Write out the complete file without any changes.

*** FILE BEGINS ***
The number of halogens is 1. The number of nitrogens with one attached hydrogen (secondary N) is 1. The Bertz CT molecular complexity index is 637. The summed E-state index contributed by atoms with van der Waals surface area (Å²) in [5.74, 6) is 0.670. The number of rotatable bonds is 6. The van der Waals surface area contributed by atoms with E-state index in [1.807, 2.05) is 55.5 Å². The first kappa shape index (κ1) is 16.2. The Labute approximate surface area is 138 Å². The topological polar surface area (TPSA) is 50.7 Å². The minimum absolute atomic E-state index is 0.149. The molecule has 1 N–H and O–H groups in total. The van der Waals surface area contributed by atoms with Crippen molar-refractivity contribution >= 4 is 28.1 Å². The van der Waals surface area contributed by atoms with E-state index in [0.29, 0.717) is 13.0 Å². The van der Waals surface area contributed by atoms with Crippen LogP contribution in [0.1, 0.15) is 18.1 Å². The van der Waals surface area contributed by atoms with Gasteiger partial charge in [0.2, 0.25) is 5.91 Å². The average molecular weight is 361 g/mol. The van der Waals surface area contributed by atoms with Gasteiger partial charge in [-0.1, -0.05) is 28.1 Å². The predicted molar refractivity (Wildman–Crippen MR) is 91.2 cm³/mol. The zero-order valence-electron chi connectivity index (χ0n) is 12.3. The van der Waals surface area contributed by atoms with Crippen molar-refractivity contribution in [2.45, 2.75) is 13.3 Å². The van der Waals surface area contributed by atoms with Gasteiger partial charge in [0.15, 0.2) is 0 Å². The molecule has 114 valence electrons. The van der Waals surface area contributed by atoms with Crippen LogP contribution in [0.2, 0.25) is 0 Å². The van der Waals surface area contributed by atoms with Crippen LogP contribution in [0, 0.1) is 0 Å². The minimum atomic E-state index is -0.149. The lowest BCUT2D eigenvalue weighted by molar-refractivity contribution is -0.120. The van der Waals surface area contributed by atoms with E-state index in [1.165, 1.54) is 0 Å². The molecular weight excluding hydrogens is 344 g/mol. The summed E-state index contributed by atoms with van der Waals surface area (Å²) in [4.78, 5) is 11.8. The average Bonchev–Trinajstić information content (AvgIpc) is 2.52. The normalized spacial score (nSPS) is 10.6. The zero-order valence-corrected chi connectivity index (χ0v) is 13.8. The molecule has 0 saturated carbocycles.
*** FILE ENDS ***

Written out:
The number of halogens is 1. The number of nitrogens with one attached hydrogen (secondary N) is 1. The Bertz CT molecular complexity index is 637. The summed E-state index contributed by atoms with van der Waals surface area (Å²) in [5.74, 6) is 0.670. The number of rotatable bonds is 6. The van der Waals surface area contributed by atoms with E-state index in [1.807, 2.05) is 55.5 Å². The first kappa shape index (κ1) is 16.2. The Labute approximate surface area is 138 Å². The topological polar surface area (TPSA) is 50.7 Å². The minimum absolute atomic E-state index is 0.149. The molecule has 1 N–H and O–H groups in total. The van der Waals surface area contributed by atoms with Crippen molar-refractivity contribution >= 4 is 28.1 Å². The van der Waals surface area contributed by atoms with E-state index in [0.29, 0.717) is 13.0 Å². The van der Waals surface area contributed by atoms with Crippen LogP contribution in [0.1, 0.15) is 18.1 Å². The van der Waals surface area contributed by atoms with Gasteiger partial charge in [0.2, 0.25) is 5.91 Å². The average molecular weight is 361 g/mol. The van der Waals surface area contributed by atoms with Gasteiger partial charge in [-0.1, -0.05) is 28.1 Å². The predicted molar refractivity (Wildman–Crippen MR) is 91.2 cm³/mol. The zero-order valence-electron chi connectivity index (χ0n) is 12.3. The van der Waals surface area contributed by atoms with Crippen molar-refractivity contribution in [2.45, 2.75) is 13.3 Å². The van der Waals surface area contributed by atoms with Gasteiger partial charge in [0.15, 0.2) is 0 Å². The molecule has 114 valence electrons. The van der Waals surface area contributed by atoms with Crippen LogP contribution in [0.2, 0.25) is 0 Å². The van der Waals surface area contributed by atoms with Crippen LogP contribution in [0, 0.1) is 0 Å². The minimum atomic E-state index is -0.149. The lowest BCUT2D eigenvalue weighted by molar-refractivity contribution is -0.120. The van der Waals surface area contributed by atoms with E-state index in [1.165, 1.54) is 0 Å². The molecular weight excluding hydrogens is 344 g/mol. The summed E-state index contributed by atoms with van der Waals surface area (Å²) in [4.78, 5) is 11.8. The average Bonchev–Trinajstić information content (AvgIpc) is 2.52. The normalized spacial score (nSPS) is 10.6. The zero-order valence-corrected chi connectivity index (χ0v) is 13.8. The molecule has 0 saturated carbocycles.